Emergency services have made the most of favourable conditions to fight three fires burning near the NSW border with the ACT, with water-bombing and containment lines being built to stop their spread.
No fires were burning in the ACT on Monday evening, and there was no immediate threat to homes in the territory.
Emergency Services Commissioner Georgeina Whelan said additional ACT resources had been sent to the Mary's Hill fire, burning seven kilometres west of the ACT border, with containment efforts focusing on the eastern edge of the fire.
Conditions have cleared allowing water-bombing to take place, as well as for remote are fire-fighting teams to be moved to the area.
More fire fighters and heavy tankers will be sent to the Mary's Hill fire on Tuesday.
On Monday the Dunns Road fire was burning 18 kilometres west of the ACT border, and hadn't breached containment lines closest to the territory border, Commissioner Whelan said.
"We continue to monitor the activity of the Dunn's Road fire," Commissioner Whelan said.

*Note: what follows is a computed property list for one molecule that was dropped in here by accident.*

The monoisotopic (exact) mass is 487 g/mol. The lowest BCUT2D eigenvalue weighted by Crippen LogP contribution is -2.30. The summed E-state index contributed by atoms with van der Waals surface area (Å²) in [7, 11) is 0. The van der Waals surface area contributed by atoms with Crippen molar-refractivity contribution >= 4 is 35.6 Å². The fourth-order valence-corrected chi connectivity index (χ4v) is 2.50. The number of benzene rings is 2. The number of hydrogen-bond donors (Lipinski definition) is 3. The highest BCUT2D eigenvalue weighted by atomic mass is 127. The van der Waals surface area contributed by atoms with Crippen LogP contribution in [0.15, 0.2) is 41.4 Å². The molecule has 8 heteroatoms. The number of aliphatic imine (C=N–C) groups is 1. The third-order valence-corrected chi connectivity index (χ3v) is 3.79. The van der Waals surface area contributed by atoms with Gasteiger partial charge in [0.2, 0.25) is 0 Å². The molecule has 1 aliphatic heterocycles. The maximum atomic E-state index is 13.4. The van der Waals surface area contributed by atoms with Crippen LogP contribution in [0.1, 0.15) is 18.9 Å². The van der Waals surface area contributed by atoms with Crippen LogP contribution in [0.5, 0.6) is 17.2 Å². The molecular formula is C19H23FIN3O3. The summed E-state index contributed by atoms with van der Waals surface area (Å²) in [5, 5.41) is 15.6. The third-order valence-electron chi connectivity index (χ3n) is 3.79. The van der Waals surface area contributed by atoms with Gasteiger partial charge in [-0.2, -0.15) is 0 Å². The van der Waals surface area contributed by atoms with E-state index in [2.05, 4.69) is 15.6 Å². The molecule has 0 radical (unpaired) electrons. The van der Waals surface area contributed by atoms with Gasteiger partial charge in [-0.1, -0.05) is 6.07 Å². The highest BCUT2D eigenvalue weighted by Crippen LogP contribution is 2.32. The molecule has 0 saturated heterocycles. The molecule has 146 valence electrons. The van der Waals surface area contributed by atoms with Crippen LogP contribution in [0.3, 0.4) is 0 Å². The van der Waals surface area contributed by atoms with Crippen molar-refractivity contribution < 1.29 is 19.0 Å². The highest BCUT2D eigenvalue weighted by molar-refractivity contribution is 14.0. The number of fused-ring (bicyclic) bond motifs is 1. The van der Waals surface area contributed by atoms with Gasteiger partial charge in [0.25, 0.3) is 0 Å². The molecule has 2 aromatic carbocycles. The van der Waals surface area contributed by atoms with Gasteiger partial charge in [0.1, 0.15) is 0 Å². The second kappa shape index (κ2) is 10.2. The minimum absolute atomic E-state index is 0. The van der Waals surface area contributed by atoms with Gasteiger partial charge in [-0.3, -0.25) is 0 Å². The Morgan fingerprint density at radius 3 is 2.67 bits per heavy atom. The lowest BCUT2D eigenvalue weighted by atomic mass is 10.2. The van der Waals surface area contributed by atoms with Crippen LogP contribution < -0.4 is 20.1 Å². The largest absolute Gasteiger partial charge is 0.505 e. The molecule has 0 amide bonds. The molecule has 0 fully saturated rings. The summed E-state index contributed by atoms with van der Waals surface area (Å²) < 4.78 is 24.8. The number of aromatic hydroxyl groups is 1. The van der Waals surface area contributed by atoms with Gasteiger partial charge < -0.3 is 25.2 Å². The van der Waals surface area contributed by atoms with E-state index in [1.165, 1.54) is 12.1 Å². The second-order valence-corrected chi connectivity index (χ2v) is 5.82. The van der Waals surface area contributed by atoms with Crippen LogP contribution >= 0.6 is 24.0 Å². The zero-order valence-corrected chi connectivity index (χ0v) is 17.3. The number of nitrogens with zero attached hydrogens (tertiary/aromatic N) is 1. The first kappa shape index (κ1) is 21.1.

"Aerial surveillance has identified an increase in fire activity on that fire so we will not become complacent because we have some rain that will fall in the next couple of days."
ACT crews are also working with their NSW counterparts to build containment lines around the Adaminaby complex fire, which is burning three kilometres south-west of the ACT border.
Commissioner Whelan said that while fire fighters had been taking advantage of favourable conditions and the forecast rain could slow fires, ACT emergency services wouldn't be complacent as it monitored the blazes.
"We remain on high alert and will continue to actively monitor conditions and fire activity in and around the ACT," Commissioner Whelan said.
She called on Canberra's residents to re-visit their fire plans, especially as many people returned to work this week.
The Emergency Services Agency held two town hall meetings on the weekend, as well as 'pop-up' community information stands at shopping centres.
Chief Minister Andrew Barr said emergency services personnel were following up on specific issues that were brought up at those meetings, and Commissioner Whelan said they were an "invaluable two-way conversation" with residents.
The Bureau of Meteorology has forecast rain and slightly cooler temperatures from Thursday onwards, which Mr Barr said had "quite encouraging prospects".
"That rain, if and when it comes, will be welcome but the very clear message is it wont out out the fires," Mr Barr said
"It will certainly slow the progress, but it will not put the fires out. We would need a lot more rain than is currently forecast."